Amazon is reportedly stepping up its fight against third-party merchants who sell counterfeit goods on its platform.
The renewed effort includes handing more information about fake items to law enforcement — and passing it on more quickly — so they can better deal with offenders, a Reuters report said on Monday, January 13.
The change means that Amazon will aim to inform U.S. and European federal authorities every time a confirmed counterfeit item is sold to one of its online customers. Before now, Amazon would reportedly only contact the authorities when the company itself believed it had enough information for the police to act on.
Advocacy group The Counterfeit Report has uncovered tens of thousands of fake items for sale on Amazon over the years, and while they amount to a small percentage of the entire product inventory on the massive e-commerce site, it’s no good for customers if they think they’re paying out for the genuine article. It’s highly frustrating for brands, too, who are losing valuable sales to merchants peddling low-quality versions of their own goods. Safety could also be an issue with some of the products, as Apple pointed out several years ago.
In Amazon’s own words, when shoppers purchase fake items from its store, “it undermines the trust that customers, sellers, and manufacturers place in Amazon, thereby tarnishing Amazon’s brand and causing irreparable reputational harm.”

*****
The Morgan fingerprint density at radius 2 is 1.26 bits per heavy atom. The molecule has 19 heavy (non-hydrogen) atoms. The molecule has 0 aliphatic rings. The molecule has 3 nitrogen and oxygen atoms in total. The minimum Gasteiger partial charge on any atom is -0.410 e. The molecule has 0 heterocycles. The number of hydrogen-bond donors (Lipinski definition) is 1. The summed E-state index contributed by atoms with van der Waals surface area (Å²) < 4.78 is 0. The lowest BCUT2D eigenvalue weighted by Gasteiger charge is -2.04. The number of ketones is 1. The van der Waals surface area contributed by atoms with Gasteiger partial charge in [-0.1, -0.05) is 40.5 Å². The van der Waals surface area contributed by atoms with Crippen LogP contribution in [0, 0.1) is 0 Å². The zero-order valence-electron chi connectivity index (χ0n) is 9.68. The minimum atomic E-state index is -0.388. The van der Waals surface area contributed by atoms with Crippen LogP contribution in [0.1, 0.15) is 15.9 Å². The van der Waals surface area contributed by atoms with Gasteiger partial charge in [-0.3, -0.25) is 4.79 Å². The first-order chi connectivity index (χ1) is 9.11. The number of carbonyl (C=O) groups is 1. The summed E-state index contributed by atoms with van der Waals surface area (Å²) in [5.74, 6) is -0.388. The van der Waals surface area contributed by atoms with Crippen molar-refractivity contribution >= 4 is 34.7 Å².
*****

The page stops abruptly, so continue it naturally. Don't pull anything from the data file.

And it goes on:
Previous efforts by Amazon to rid its site of fake goods include the creation of a brand registry designed to speed up the removal of fake goods from its site. The Seattle-based company has also been filing lawsuits against merchants that it believes are selling fake products on its site. Other work includes the use of algorithms to automatically spot counterfeits being sold on its site, as well as a team of human operators that deal with the problem.
A report published by the Washington Post late last year suggested complaints from customers about fake products on Amazon began to fall in 2017 after another effort by the company to tackle the issue. But when the online shopping site subsequently began adding more third-party merchants to its site, complaints started to rise again. An unnamed former executive at the company suggested this was due to the company having inadequate resources to deal with the increase in fake products sold by some of the newly added merchants.
But the e-commerce giant insists it’s doing what it can to tackle the problem.
We’ve reached out to Amazon for more information on its reported plans and will update this article if we hear back.
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